Indian politician killed in helicopter crash

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The Independent Online

A powerful Indian politician and four other people were killed when their helicopter crashed in the dense jungles of southern India during a pounding rainstorm, the government announced today.

The helicopter carrying Andhra Pradesh state Chief Minister Y.S.R. Reddy lost contact with air traffic controllers yesterday morning as heavy rains pelted the region, setting off a frantic 24-hour search operation involving the army, air force and police in an area infested with Maoist rebels.

This morning, commandoes and police finally reached the site of the crash after hacking through the jungles and found the bodies of all five people who had been on the aircraft, including 60-year-old Reddy.

"We are in deep mourning. We have a deep sense of grief, shock and loss at the passing away of the chief minister, and a tall leader of the Congress Party," Home Minister P. Chidambaram said.

Today, rescue teams crossing dense jungle and hilly terrain on foot reached the crash site on a hill five miles (eight kilometers) from the nearest village and about 170 miles (275 kilometers) south of the state capital, Hyderabad.

"It is not possible to say why it crashed," Chidambaram said.

The privately owned helicopter took off from Hyderabad and lost contact with air traffic controllers about 45 minutes into the flight.

Reddy, who was surveying drought conditions in some of the remote parts of the state, was accompanied by a bodyguard, an aide and two pilots.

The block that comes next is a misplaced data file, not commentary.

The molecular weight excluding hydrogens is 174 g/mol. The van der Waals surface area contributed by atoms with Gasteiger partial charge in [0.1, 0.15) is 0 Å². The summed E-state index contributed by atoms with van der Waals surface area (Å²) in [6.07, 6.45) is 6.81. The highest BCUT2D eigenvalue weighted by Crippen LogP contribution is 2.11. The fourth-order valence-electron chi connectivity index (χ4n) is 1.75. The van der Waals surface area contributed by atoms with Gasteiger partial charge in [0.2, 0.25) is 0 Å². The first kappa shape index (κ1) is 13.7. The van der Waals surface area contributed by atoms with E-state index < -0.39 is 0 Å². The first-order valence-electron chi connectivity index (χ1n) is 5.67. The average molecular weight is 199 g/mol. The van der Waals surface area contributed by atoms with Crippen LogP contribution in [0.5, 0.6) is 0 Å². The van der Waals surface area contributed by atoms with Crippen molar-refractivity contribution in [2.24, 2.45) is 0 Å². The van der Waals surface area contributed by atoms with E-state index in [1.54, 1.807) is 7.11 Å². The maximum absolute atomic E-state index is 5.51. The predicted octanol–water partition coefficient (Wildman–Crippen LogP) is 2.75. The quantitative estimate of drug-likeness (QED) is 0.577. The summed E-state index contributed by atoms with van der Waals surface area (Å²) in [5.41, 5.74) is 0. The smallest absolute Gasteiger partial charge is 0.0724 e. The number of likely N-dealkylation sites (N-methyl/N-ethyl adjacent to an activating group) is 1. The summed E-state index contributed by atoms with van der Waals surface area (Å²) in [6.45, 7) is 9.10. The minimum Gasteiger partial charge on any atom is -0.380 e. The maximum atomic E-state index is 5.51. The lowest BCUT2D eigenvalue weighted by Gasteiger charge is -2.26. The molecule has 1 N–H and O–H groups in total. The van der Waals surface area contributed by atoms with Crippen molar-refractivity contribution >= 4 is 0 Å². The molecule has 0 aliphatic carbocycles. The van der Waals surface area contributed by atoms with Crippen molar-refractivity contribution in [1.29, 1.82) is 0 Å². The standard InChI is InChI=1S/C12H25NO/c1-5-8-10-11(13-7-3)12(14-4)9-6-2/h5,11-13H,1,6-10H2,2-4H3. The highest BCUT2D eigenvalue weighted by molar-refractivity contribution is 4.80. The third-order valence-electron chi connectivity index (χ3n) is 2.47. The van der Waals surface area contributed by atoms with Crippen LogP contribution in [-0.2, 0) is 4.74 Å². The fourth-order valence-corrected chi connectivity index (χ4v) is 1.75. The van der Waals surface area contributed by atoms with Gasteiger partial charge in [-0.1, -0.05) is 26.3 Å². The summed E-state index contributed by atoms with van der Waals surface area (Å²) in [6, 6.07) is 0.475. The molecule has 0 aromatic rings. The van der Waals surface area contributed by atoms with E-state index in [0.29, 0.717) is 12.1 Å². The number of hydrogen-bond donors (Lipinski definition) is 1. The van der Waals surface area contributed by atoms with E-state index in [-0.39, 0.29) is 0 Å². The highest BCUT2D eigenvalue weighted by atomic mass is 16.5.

Reddy, who belongs to Prime Minister Manmohan Singh's ruling Congress Party, won a second term in office in May elections.

A devout Christian in Hindu-majority India, Reddy worked his way into the Congress leadership over the past three decades by taking up the cause of poor farmers and landless laborers.

"This is a huge loss for the Congress Party," said Jayanti Natarajan, a Congress spokeswoman in New Delhi.

The rebels, who say they are inspired by Chinese revolutionary leader Mao Zedong, have been fighting for more than three decades in several Indian states, including Andhra Pradesh, demanding land and jobs for agricultural laborers and the poor.

While the militants have a great deal of power in parts of rural India, they have little day-to-day control outside of isolated forests and villages.

More than 6,500 people have been killed in the violence.

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